WHAT is it that should be told about this day, these days?   The pictures.  The sudden stabbing pleasure of the sight of red and white checked curtains in the window of the clean new bathroom, lit by candles in the failing light of the day, with its enormous white tub.  Something simple, but somehow celestial, or on that scale.

To feel hungry, suddenly, all that wind, all those hills.  All that sheep shit! And to cut a piece of good brown bread, and toast it, and spread it with butter, and spread it again with marmite, sent by a good friend in New York (where, no, they don’t eat Marmite normally, but where you can buy anything, for a price).  And how absolutely perfect that slice of toast was.  That is something.  Something so simple.  Something so rare.  Something so – dare one dream – everyday, in Dojan.

My neighbors, you understand, feel sorry for me.  With their drunken husbands (by their account), their children they can’t afford.  They feel sorry for me, because I am alone.

I lie in the bath.  The sun goes down.  The candles gather haloes in the steam from the bath.  The curtains remain bright and cheerful, even if they are buried a little in the candle light, in the gloaming.  I think about what to write.  I get out, before the water cools unbearably.  I get dressed.  I have lost my socks.

I pad through the unheated house, barefoot.  I find the socks where they fell, by the side of the bed.  I sit and pull them on.  Winnie comes in, and jumps onto the bed beside me, watching me put my socks on.  Socks!  Goodness!  Well, as with paths, I know a LOT about socks.  First of all, they are good to catch, better to chew, best to run around with.  He cocks an eyebrow at me: Should I?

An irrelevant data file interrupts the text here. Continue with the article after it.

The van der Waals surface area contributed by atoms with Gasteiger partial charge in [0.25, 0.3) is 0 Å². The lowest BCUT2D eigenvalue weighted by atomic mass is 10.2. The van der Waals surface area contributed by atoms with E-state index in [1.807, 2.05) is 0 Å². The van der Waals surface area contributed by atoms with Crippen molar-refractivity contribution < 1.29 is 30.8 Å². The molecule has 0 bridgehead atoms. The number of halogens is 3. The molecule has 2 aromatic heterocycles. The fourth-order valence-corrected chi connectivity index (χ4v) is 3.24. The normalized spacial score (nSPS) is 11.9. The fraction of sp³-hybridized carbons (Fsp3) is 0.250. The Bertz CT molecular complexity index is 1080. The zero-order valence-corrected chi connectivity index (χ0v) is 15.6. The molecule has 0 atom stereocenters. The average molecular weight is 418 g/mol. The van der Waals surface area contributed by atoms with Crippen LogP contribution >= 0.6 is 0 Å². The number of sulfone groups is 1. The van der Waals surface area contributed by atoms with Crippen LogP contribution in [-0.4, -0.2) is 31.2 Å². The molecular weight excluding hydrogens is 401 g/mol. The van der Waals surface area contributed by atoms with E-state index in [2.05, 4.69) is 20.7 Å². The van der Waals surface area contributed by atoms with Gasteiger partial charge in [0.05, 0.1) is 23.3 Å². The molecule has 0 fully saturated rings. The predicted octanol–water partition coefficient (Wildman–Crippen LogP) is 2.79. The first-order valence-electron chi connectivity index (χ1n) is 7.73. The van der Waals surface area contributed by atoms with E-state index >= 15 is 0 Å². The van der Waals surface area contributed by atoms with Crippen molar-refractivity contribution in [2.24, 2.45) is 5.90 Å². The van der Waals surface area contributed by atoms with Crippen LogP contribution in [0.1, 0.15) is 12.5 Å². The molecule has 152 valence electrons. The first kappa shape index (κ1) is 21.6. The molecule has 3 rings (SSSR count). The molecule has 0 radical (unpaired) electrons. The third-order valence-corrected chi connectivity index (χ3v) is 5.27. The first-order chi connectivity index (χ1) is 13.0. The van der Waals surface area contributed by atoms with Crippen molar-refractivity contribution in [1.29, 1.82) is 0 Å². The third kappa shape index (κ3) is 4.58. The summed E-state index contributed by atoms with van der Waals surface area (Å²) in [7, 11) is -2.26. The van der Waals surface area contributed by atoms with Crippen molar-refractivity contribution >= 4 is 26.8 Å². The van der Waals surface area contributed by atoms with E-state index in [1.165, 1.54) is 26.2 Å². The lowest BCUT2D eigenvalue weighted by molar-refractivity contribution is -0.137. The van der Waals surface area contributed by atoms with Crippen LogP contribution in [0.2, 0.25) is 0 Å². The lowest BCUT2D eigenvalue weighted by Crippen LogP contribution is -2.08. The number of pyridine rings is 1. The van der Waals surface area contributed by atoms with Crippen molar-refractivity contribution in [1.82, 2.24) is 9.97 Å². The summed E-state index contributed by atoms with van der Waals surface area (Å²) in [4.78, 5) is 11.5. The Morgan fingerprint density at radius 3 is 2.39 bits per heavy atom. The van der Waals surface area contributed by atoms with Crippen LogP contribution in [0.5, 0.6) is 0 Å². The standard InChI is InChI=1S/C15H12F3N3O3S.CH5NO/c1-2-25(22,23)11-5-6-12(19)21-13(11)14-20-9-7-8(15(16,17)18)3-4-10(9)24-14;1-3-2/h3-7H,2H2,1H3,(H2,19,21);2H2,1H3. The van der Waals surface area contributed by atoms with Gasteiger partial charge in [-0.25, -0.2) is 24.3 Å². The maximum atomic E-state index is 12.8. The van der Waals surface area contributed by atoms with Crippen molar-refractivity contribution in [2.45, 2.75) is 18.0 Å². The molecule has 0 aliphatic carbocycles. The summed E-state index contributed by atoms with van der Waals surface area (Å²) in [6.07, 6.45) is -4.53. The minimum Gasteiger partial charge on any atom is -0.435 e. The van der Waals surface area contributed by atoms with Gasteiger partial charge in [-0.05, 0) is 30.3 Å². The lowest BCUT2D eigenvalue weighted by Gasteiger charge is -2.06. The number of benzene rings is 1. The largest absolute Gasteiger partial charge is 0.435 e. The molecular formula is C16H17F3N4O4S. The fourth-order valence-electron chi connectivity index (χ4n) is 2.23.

It has been a blessed day.  I look at the strange little dog, the weird little creature beside me, patient, loving, eyeing my socks.  “Winnie,” I start to say.  It’s been a good day, I want to say.  Thank you, I want to say.  And then this odd creature, this little black and white imp, does the strangest thing.  He somehow throws out one leg, across my body, and lick-kisses my cheek.  Not a disgusting, wet and slurpy lick, but the closest thing to a kiss-on-the-cheek a creature with no lips can do.  Then he buries his head in my arm, and presses his body against mine.

It was a good day, wasn’t it?  I say to him.  And we sit for a bit, like that.  Then after a while he goes outside to bark at the night, and I sit down to write this.